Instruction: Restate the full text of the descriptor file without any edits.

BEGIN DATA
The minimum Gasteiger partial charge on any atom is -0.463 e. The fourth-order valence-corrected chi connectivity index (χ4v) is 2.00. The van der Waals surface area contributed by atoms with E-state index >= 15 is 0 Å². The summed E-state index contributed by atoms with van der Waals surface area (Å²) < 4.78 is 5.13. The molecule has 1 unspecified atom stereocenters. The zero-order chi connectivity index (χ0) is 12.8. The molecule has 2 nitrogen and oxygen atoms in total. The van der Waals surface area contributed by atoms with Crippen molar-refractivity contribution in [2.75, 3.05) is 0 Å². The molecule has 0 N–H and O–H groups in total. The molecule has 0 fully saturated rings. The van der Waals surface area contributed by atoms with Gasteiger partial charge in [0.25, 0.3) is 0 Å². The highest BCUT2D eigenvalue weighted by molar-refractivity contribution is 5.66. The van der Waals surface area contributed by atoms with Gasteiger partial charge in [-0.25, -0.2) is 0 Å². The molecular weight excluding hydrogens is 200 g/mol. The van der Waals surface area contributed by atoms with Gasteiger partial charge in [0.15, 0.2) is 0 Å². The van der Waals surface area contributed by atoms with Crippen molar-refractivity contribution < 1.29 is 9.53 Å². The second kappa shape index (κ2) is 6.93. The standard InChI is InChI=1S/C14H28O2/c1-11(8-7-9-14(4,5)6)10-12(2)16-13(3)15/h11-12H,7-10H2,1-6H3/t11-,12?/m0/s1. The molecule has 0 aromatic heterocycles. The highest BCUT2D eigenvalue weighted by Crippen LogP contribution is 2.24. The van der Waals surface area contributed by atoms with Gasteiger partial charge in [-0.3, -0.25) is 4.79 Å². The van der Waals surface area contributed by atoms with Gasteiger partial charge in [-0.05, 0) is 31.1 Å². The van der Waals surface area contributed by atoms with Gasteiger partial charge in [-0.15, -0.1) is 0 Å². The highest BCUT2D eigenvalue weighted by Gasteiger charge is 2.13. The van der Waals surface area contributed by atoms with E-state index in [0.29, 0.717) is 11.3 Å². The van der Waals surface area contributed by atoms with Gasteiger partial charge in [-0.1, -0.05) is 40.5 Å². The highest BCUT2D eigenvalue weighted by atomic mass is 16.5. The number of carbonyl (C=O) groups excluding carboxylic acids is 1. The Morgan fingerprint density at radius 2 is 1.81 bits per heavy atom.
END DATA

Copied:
The minimum Gasteiger partial charge on any atom is -0.463 e. The fourth-order valence-corrected chi connectivity index (χ4v) is 2.00. The van der Waals surface area contributed by atoms with E-state index >= 15 is 0 Å². The summed E-state index contributed by atoms with van der Waals surface area (Å²) < 4.78 is 5.13. The molecule has 1 unspecified atom stereocenters. The zero-order chi connectivity index (χ0) is 12.8. The molecule has 2 nitrogen and oxygen atoms in total. The van der Waals surface area contributed by atoms with Crippen molar-refractivity contribution in [2.75, 3.05) is 0 Å². The molecule has 0 N–H and O–H groups in total. The molecule has 0 fully saturated rings. The van der Waals surface area contributed by atoms with Gasteiger partial charge in [0.25, 0.3) is 0 Å². The highest BCUT2D eigenvalue weighted by molar-refractivity contribution is 5.66. The van der Waals surface area contributed by atoms with Gasteiger partial charge in [-0.25, -0.2) is 0 Å². The molecular weight excluding hydrogens is 200 g/mol. The van der Waals surface area contributed by atoms with Gasteiger partial charge in [0.15, 0.2) is 0 Å². The van der Waals surface area contributed by atoms with Crippen molar-refractivity contribution < 1.29 is 9.53 Å². The second kappa shape index (κ2) is 6.93. The standard InChI is InChI=1S/C14H28O2/c1-11(8-7-9-14(4,5)6)10-12(2)16-13(3)15/h11-12H,7-10H2,1-6H3/t11-,12?/m0/s1. The molecule has 0 aromatic heterocycles. The highest BCUT2D eigenvalue weighted by Crippen LogP contribution is 2.24. The van der Waals surface area contributed by atoms with Gasteiger partial charge in [-0.3, -0.25) is 4.79 Å². The van der Waals surface area contributed by atoms with Gasteiger partial charge in [-0.05, 0) is 31.1 Å². The van der Waals surface area contributed by atoms with Gasteiger partial charge in [-0.15, -0.1) is 0 Å². The highest BCUT2D eigenvalue weighted by Gasteiger charge is 2.13. The van der Waals surface area contributed by atoms with E-state index in [0.29, 0.717) is 11.3 Å². The van der Waals surface area contributed by atoms with Gasteiger partial charge in [-0.1, -0.05) is 40.5 Å². The highest BCUT2D eigenvalue weighted by atomic mass is 16.5. The number of carbonyl (C=O) groups excluding carboxylic acids is 1. The Morgan fingerprint density at radius 2 is 1.81 bits per heavy atom.